Blake Shelton just released the video for his latest single, "God's Country." The video was directed by Sophie Muller, who has done a lot of the videos for Shelton's girlfriend, Gwen Stefani. But even though Shelton himself is a veteran at making videos, he admits he was nervous asking Muller, who is based in London, to take on the job.
"When it came time to making the video for 'God's Country,' I was a little bit nervous," Shelton revealed in footage of the making of the video. "I wanted to ask Sophie Muller to come to Oklahoma and make a music video for me. If you know anything about Sophie, you should Google her. She's one of the more successful and in-demand music video directors."
Shelton can be seen filming various parts of the fiery video, unexpectedly starting on their first day by lighting a tractor on fire.
"We're about to start my video, I think," Shelton said. "We didn't know we were going to, but we do have Sophie here. She's a gunslinger of a video maker. She even cusses."
Later, Shelton admitted he was amazed at how quickly Muller latched onto some ideas for "God's Country."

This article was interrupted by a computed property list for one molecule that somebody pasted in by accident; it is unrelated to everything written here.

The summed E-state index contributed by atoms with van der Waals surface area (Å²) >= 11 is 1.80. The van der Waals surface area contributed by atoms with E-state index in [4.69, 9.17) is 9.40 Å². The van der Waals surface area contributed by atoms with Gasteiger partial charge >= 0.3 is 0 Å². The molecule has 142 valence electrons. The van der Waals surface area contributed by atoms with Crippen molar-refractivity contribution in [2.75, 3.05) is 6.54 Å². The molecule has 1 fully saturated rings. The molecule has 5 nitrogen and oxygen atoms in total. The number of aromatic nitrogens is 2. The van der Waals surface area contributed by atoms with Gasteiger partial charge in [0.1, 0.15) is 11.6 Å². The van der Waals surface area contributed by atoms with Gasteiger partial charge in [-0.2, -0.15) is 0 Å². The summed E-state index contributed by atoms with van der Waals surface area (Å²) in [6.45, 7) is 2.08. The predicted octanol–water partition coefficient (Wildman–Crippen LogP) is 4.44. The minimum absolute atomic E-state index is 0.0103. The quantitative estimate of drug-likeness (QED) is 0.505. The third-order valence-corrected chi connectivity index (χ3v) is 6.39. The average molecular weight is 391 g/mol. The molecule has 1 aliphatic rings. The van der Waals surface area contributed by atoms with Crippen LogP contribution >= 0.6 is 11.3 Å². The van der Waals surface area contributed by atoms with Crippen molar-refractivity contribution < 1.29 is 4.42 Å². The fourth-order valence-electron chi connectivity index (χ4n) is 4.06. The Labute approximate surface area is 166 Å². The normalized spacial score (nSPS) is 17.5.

"Surprisingly, because the song is so, so country, I didn't know if she would get it or not," Shelton conceded. "She fell in love with the song. She immediately started sending me images of the Great Depression and the Dust Bowl, which is what she thought of when she thought of Oklahoma. Hard times."
Shelton and the video crew spent much of the making of the video lighting things on fire, including some brush on Shelton's expansive ranch that needed to be burned anyway.
"It's always the things you never thought of that end up being the big things," Shelton reflected, as the ground all around him burned. "This will probably end up being a major part of the video. And if it's not, I got some work done anyway."
It was Muller who had the idea for the "God's Country" video, taking the song in a different, but welcome, direction than what Shelton anticipated.
"Sophie heard this song and kind of gave me a different perspective on the song than I originally thought of, which was the wrath of God," Shelton said. "She started thinking of the Dust Bowl, and these man-made disasters that happened here in Oklahoma. That's God also, and this is his country, and he can take it back anytime he wants to."
"I loved that perspective that she had on the video," he continued. "She came out here to the ranch, filmed the music video, which included burning a lot of things, creating a storm with a helicopter, walking through creeks, cutting wood, all kinds of stuff. Waterfalls. The good and the bad. Rattlesnakes. The good, beautiful things of God's country, and also the wrath of God, and they all come together."0comments
Photo Credit: Getty / Jason Kempin